The United States on Monday said it had approved a $2.4 billion sale of 100 Harpoon coastal defense systems to Taiwan, defying Beijing's anger over a $1 billion missile deal last week.

The announcement came just hours after Beijing said it would sanction US firms involved in an earlier arms sales to the democratic self-ruled island.

The proposed sale of the Harpoon systems "will help improve the security of the recipient and assist in maintaining political stability, military balance... and progress in the region," the State Department said in a statement.

The deal involves 100 Harpoon Coastal Defense Systems (HCDS), which includes 400 RGM-84L-4 Harpoon Block II surface-launched missiles with a range of around 78 miles (125 kilometers).

The missiles, manufactured by Boeing, can be positioned on fixed platforms or mounted on trucks.

The office of Taiwan's President Tsai Ing-wen released a statement thanking the United States for the sale, saying it would "upgrade asymmetric warfare capabilities."

Democratic and self-ruled Taiwan lives under constant threat of invasion by authoritarian China, whose leaders view the island as part of their territory.

They have vowed to one day seize Taiwan, by force if necessary.

Beijing has ramped up diplomatic and military pressure on Taiwan since the 2016 election of Tsai, who views the island as a de facto sovereign nation and not part of "one China."

Chinese fighter jets and bombers have entered Taiwan's air defense zone with unprecedented frequency in recent months, while propaganda films have shown simulated attacks on Taiwan-like territories and US bases in Guam.

Beijing said Tuesday it "firmly opposed" such moves, urging the US to "call off the relevant arms sales plan to Taiwan, so as not to cause further damage to China-US relations and peace and stability across the Taiwan Strait".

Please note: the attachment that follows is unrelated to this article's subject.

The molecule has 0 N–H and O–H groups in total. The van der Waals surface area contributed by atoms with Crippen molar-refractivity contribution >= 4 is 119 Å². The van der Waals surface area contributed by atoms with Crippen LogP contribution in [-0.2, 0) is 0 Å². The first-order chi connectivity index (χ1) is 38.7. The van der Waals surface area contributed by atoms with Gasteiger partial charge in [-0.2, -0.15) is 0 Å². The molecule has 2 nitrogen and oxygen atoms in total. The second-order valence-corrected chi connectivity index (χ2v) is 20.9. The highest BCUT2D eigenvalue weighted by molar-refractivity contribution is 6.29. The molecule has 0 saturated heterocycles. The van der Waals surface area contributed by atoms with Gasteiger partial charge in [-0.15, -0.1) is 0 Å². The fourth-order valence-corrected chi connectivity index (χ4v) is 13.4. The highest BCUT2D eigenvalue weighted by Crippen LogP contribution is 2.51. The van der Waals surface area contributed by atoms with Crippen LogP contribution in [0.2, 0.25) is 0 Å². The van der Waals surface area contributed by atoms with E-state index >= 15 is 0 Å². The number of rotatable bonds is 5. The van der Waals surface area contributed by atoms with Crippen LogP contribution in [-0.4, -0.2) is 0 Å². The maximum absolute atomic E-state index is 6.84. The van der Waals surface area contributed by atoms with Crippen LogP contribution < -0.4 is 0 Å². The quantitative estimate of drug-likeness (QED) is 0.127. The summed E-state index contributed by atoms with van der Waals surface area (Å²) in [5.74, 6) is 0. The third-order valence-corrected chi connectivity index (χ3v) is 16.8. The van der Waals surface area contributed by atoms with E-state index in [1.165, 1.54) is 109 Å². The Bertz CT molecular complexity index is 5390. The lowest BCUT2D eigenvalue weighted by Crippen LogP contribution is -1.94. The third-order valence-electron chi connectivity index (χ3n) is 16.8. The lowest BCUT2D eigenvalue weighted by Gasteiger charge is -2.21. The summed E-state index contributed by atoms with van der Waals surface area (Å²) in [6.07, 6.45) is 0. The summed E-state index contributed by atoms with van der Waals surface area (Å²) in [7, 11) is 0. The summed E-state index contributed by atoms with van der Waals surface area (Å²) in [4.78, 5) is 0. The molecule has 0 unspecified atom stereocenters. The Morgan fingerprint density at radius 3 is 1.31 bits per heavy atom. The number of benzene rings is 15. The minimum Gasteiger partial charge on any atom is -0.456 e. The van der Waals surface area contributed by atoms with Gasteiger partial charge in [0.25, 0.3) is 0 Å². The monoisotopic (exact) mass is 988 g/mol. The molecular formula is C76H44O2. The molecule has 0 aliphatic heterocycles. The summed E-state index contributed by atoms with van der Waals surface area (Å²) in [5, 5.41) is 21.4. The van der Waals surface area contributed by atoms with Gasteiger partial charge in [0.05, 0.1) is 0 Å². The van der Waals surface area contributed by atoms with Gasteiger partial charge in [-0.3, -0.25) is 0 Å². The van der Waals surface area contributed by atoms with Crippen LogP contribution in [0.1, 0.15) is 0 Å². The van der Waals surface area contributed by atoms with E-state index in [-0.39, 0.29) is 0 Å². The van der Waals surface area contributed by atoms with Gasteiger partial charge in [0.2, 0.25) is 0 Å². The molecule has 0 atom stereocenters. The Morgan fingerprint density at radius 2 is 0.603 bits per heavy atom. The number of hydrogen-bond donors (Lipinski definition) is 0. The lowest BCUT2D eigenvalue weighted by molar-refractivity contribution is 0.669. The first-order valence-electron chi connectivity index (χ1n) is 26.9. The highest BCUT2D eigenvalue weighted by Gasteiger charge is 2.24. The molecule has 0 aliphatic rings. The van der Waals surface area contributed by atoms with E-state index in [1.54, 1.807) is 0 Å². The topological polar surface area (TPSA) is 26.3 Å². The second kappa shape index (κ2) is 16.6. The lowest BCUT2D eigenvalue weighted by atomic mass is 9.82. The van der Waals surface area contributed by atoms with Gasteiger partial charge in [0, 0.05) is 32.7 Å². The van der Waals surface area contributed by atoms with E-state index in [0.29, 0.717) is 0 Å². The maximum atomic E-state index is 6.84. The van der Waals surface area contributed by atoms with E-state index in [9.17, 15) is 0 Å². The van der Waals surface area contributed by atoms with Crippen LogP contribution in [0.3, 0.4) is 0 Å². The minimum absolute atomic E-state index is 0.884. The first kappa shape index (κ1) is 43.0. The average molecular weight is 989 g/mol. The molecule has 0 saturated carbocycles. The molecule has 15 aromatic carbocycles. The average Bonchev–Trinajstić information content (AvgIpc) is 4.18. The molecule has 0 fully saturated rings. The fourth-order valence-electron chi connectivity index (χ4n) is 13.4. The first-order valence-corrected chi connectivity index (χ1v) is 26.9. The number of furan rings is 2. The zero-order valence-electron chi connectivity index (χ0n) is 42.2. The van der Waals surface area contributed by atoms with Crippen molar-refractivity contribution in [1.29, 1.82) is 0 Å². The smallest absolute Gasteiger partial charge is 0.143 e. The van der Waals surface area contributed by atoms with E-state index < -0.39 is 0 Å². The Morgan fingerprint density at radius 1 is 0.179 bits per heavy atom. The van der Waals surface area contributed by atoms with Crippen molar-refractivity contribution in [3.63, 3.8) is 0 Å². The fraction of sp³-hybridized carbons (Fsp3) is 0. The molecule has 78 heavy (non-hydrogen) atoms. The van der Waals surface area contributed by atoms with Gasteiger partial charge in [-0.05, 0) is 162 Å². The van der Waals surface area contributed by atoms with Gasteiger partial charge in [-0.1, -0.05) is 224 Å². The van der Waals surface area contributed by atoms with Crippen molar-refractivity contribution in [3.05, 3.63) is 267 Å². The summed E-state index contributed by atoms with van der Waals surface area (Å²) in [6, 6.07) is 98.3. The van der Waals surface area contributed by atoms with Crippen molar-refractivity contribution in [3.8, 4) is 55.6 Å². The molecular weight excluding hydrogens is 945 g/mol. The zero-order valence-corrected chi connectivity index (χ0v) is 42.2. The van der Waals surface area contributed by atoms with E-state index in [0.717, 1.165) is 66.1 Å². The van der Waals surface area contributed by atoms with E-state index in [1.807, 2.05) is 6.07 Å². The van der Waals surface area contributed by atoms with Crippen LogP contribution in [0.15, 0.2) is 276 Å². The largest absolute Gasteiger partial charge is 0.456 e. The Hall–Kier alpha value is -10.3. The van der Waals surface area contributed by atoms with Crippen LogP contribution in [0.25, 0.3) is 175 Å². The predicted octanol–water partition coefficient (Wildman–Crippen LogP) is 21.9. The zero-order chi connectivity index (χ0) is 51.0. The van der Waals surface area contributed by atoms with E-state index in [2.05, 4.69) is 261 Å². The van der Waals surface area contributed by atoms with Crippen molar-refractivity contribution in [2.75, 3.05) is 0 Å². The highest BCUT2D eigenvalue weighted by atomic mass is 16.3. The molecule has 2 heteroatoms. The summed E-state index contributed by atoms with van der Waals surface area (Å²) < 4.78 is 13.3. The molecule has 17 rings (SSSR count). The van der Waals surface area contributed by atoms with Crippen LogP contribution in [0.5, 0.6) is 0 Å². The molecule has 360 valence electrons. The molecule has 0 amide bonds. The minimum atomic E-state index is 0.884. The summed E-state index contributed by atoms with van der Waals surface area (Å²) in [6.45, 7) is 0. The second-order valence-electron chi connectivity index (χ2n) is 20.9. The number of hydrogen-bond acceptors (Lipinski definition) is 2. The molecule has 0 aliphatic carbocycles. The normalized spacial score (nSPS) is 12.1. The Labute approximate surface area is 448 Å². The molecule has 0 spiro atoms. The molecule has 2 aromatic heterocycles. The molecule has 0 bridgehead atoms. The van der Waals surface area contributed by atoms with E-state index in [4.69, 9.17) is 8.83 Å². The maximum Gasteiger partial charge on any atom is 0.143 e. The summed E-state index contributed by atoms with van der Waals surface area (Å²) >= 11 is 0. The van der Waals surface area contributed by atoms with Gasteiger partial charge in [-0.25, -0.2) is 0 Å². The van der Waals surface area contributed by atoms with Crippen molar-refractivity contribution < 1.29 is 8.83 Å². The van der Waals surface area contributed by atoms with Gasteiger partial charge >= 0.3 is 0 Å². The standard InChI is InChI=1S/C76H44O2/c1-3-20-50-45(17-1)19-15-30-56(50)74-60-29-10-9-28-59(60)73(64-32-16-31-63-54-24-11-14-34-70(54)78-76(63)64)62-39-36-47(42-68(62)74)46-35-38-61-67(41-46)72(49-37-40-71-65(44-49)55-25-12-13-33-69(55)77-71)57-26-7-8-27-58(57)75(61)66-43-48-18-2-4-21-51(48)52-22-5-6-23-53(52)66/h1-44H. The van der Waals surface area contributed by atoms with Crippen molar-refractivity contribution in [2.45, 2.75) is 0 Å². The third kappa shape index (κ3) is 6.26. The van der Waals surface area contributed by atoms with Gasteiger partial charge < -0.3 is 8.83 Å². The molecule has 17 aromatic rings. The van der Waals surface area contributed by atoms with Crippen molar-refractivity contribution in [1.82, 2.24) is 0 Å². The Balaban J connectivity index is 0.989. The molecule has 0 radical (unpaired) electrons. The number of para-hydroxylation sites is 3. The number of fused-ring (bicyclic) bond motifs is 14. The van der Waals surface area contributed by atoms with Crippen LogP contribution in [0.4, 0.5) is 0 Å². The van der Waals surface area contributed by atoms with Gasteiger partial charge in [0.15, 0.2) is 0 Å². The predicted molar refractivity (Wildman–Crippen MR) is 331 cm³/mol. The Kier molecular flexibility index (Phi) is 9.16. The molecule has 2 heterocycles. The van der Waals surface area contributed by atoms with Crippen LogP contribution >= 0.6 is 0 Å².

Foreign ministry spokesman Wang Wenbin said China would "take proper and necessary measures to firmly safeguard its national sovereignty and security interests."

Taiwan's military police prepare to raise the flag during a ceremony to mark Taiwan National Day at the Presidential Office in Taipei on October 10, 2020
Taiwan's military police prepare to raise the flag during a ceremony to mark Taiwan National Day at the Presidential Office in Taipei on October 10, 2020 AFP / Sam Yeh

Washington diplomatically recognizes Beijing over Taipei but it is also bound by an act of Congress to sell Taiwan weapons to defend itself.

In contrast to treaty allies like Japan, South Korea and the Philippines, the US has never openly committed to defending Taiwan if it was invaded -- a policy known as "strategic ambiguity."

But it maintains that any change to Taiwan's future status must not be done by force.

Taiwan's military is dwarfed by China's People's Liberation Army and much of its equipment, including its fleet of fighter jets, is aging.

Recent US administrations were wary of big-ticket arms sales to Taiwan for fear of provoking Beijing.

But US President Donald Trump has been much less squeamish, signing off on multiple sales worth billions in recent years, as he clashes with China on a host of issues.

Last Wednesday, the US said it had approved the $1 billion sale of 135 precision-guided, air-launched AGM-84H SLAM-ER cruise missiles -- which unlike the Harpoon have a range greater than the width of the Taiwan Strait that separates the island from mainland China.

In response, Beijing on Monday said it would impose sanctions on Lockheed Martin, a Boeing defense division and other US firms involved in the arms sale.

Chinese foreign ministry spokesman Zhao Lijian said the sanctions were "to safeguard national interests" and would apply to those who have "behaved badly in the process of arms sales to Taiwan."

Zhao did not give further details on how the sanctions would work.